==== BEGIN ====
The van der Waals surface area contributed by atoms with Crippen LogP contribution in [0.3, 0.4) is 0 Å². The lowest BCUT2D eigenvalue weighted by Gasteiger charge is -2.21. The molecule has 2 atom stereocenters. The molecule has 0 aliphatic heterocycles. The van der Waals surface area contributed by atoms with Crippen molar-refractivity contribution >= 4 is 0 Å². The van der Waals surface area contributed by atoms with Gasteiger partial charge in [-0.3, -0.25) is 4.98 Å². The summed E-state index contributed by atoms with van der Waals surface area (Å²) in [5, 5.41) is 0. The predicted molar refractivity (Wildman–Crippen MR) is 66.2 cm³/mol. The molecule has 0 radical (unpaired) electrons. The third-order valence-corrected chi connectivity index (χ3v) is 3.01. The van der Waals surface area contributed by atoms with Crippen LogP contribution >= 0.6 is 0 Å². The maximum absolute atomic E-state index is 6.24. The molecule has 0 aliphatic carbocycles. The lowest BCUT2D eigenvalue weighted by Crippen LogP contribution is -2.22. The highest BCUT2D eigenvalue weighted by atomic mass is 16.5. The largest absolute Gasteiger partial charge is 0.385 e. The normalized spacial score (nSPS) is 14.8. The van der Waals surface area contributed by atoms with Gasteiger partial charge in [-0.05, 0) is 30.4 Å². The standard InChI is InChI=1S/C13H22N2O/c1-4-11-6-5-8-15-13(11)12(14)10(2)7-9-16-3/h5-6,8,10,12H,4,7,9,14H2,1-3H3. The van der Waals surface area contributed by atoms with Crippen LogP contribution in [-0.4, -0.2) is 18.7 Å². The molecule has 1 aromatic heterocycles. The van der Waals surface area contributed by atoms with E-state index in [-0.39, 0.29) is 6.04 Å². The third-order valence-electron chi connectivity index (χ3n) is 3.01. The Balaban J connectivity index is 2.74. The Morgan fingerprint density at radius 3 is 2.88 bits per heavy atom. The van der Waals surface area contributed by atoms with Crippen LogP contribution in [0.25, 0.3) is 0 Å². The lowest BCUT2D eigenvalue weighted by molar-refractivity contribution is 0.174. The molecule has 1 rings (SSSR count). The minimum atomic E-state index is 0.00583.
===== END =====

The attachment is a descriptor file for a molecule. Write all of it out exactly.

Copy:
The van der Waals surface area contributed by atoms with Crippen LogP contribution in [0.3, 0.4) is 0 Å². The lowest BCUT2D eigenvalue weighted by Gasteiger charge is -2.21. The molecule has 2 atom stereocenters. The molecule has 0 aliphatic heterocycles. The van der Waals surface area contributed by atoms with Crippen molar-refractivity contribution >= 4 is 0 Å². The van der Waals surface area contributed by atoms with Gasteiger partial charge in [-0.3, -0.25) is 4.98 Å². The summed E-state index contributed by atoms with van der Waals surface area (Å²) in [5, 5.41) is 0. The predicted molar refractivity (Wildman–Crippen MR) is 66.2 cm³/mol. The molecule has 0 radical (unpaired) electrons. The third-order valence-corrected chi connectivity index (χ3v) is 3.01. The van der Waals surface area contributed by atoms with Crippen LogP contribution >= 0.6 is 0 Å². The maximum absolute atomic E-state index is 6.24. The molecule has 0 aliphatic carbocycles. The lowest BCUT2D eigenvalue weighted by Crippen LogP contribution is -2.22. The highest BCUT2D eigenvalue weighted by atomic mass is 16.5. The largest absolute Gasteiger partial charge is 0.385 e. The normalized spacial score (nSPS) is 14.8. The van der Waals surface area contributed by atoms with Gasteiger partial charge in [-0.05, 0) is 30.4 Å². The standard InChI is InChI=1S/C13H22N2O/c1-4-11-6-5-8-15-13(11)12(14)10(2)7-9-16-3/h5-6,8,10,12H,4,7,9,14H2,1-3H3. The van der Waals surface area contributed by atoms with Crippen LogP contribution in [-0.4, -0.2) is 18.7 Å². The molecule has 1 aromatic heterocycles. The van der Waals surface area contributed by atoms with E-state index in [-0.39, 0.29) is 6.04 Å². The third-order valence-electron chi connectivity index (χ3n) is 3.01. The Balaban J connectivity index is 2.74. The Morgan fingerprint density at radius 3 is 2.88 bits per heavy atom. The van der Waals surface area contributed by atoms with Crippen LogP contribution in [0.25, 0.3) is 0 Å². The lowest BCUT2D eigenvalue weighted by molar-refractivity contribution is 0.174. The molecule has 1 rings (SSSR count). The minimum atomic E-state index is 0.00583.